EU restrictions on Ukraine grain imports extended to September 15

Restrictions on the import of Ukrainian agricultural products imposed by five member states in an effort to defend local farmers will be extended by the European Union until September 15, the commission announced on Monday.

major producer of grains Following the invasion that started in February of last year, Russia blockaded Ukraine’s Black Sea ports, forcing Ukraine to export more of its produce by land through EU neighbors.

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In May 2022, the EU abolished import taxes on agricultural items from its war-torn neighbor as a show of support.

However, the influx of Ukrainian grain imports into eastern European nations drove up prices and stoked worries about market saturation, leading Bulgaria, Hungary, Poland, and Slovakia to unilaterally restrict them in April.

Later that month, Brussels and five member states came to an agreement that is set to expire on Monday, allowing the states to obstruct the commercialization of four products as long as their transit to other nations is not impeded.

The bloc will “phase out by 15 September” the restrictions affecting Ukrainian wheat, maize, rapeseed and sunflower seed that were adopted due to “logistical bottlenecks” in Bulgaria, Hungary, Poland, Romania and Slovakia, the commission said in a statement.

“These measures continue to be necessary for a limited period of time given the exceptional circumstances of serious logistical bottlenecks and limited grain storage capacity ahead of the harvest season” in the five countries, it added.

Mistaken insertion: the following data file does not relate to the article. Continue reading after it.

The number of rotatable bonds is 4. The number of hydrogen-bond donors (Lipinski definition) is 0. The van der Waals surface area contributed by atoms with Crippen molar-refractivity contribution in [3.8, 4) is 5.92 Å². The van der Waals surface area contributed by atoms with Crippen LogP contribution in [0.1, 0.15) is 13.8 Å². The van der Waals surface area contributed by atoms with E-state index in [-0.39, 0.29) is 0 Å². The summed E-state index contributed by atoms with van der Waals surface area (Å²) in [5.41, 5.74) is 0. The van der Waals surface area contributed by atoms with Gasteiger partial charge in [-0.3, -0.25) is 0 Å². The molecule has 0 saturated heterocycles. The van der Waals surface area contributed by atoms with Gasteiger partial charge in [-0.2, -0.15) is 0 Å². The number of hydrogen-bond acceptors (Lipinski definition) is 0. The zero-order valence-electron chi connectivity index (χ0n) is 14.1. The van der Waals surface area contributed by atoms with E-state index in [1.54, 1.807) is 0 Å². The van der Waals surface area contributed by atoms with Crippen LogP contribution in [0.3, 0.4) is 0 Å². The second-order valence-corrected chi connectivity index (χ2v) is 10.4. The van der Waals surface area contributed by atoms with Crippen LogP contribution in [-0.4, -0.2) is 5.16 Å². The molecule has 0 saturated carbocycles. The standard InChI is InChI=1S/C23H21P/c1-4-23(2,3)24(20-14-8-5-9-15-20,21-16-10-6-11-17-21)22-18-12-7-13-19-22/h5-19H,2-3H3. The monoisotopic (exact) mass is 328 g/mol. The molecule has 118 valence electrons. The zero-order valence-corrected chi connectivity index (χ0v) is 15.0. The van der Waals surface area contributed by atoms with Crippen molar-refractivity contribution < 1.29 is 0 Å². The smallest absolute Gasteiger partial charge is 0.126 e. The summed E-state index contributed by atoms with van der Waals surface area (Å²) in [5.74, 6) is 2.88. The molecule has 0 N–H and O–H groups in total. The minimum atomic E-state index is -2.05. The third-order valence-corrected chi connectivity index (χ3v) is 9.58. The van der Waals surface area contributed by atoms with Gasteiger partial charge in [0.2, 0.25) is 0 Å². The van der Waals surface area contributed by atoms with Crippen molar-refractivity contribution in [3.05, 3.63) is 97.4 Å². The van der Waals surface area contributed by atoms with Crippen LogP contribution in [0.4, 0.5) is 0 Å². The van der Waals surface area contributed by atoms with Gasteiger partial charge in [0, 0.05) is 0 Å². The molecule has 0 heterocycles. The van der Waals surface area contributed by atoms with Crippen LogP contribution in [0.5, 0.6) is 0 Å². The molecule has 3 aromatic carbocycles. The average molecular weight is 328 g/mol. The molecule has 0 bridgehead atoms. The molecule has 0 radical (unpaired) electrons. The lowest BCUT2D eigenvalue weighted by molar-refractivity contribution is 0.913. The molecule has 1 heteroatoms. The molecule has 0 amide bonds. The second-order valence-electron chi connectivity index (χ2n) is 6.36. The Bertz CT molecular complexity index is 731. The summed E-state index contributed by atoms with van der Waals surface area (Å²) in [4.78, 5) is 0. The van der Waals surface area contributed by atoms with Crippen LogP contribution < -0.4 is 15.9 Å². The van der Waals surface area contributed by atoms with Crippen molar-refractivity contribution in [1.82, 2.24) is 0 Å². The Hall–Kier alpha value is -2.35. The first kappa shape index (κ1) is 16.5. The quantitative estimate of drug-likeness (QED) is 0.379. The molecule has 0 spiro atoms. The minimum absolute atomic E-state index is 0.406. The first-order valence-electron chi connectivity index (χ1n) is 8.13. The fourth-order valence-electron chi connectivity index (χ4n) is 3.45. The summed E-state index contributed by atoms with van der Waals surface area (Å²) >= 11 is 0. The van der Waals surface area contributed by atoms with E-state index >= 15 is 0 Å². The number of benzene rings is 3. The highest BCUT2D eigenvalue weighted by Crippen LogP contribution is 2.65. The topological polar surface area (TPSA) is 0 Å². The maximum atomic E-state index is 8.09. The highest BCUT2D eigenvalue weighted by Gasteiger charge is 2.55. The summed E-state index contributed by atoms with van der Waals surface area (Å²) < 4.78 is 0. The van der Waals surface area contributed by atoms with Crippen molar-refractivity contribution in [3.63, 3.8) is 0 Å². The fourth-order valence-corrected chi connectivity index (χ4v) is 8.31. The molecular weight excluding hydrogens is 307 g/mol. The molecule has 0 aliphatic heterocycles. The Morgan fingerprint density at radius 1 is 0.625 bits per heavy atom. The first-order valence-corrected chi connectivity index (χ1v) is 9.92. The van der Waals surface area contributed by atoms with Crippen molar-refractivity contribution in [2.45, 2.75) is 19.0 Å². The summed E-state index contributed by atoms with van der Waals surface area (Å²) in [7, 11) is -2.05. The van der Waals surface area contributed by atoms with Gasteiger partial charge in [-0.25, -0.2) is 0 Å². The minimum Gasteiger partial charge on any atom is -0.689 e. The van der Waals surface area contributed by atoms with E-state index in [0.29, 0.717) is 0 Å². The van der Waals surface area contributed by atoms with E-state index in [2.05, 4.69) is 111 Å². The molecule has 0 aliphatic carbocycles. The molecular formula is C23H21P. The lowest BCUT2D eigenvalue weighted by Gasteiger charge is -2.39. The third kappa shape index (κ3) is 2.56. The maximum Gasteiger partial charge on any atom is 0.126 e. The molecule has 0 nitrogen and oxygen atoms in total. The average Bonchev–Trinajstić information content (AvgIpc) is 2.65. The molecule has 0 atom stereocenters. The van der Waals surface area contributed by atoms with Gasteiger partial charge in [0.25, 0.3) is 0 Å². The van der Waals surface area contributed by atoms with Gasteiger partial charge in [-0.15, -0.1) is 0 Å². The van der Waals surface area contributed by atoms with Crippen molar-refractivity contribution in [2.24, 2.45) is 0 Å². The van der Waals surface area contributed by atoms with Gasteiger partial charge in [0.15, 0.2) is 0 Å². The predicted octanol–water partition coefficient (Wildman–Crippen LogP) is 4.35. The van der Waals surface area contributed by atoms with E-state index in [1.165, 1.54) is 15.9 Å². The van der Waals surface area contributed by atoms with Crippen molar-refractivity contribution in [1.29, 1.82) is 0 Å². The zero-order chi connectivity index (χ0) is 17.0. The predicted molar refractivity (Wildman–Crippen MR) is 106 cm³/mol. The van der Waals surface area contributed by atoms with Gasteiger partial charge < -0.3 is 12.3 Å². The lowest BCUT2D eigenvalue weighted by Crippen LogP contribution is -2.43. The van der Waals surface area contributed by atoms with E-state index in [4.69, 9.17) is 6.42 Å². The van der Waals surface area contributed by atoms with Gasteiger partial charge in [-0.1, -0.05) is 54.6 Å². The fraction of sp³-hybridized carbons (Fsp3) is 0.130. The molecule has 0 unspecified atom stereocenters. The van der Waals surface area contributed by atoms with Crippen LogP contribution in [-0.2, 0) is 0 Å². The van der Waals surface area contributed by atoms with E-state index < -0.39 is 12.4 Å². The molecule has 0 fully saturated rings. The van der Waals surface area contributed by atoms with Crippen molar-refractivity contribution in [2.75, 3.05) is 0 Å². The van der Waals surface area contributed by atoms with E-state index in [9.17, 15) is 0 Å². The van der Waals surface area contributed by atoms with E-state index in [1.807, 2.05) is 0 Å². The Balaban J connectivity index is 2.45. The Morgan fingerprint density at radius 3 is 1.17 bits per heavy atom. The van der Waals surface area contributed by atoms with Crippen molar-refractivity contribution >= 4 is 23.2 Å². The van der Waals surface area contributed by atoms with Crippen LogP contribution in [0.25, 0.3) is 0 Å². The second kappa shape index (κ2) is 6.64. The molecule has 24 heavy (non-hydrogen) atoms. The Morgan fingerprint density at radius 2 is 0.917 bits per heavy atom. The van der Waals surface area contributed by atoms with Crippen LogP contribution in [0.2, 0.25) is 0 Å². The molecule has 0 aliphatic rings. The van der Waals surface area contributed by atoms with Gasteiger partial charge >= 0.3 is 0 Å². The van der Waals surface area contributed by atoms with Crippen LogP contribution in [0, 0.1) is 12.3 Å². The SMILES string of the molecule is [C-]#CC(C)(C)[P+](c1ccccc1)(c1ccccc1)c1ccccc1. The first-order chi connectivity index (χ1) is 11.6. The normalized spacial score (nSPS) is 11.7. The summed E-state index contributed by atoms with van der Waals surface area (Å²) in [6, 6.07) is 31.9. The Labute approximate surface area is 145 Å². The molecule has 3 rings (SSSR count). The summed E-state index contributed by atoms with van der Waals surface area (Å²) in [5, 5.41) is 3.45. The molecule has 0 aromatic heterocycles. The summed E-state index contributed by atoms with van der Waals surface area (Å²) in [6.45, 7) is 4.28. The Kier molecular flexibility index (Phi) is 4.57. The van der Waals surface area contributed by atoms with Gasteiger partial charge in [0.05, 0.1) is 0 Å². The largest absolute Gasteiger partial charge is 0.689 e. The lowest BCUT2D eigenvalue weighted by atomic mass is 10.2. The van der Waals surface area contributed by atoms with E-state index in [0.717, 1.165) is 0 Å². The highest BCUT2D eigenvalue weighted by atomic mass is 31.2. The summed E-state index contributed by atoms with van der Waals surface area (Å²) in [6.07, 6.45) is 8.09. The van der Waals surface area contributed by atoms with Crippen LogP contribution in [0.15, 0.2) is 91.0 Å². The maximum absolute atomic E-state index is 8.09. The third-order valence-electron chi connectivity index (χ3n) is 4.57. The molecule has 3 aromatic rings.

The “exceptional and temporary measures fully respect the EU’s strong commitment to support Ukraine and preserve its capabilities to export its grains which are critical to feed the world and keep food prices down”, the commission said.

The revised schedule will also attempt to solve difficulties Ukraine will encounter when exporting this year’s crop, it was stated.

To enhance trade flow and the passage of agricultural products through corridors, the commission, the five member states, and Ukraine have established a joint coordination platform.

Kiev had urged the bloc to withdraw the sanctions on June 5 at the latest. Mykola Solskyi, the minister of agriculture for Ukraine, compared them to providing Russian President Vladimir Putin “extra weapons” to undermine the unity of Europe.

The actions have been dubbed “protectionist” and “cruel” by Ukrainian President Volodymyr Zelensky.

Other EU nations have also voiced their opposition to what they called “differential treatment” within the bloc’s internal market, including economic giants France and Germany.

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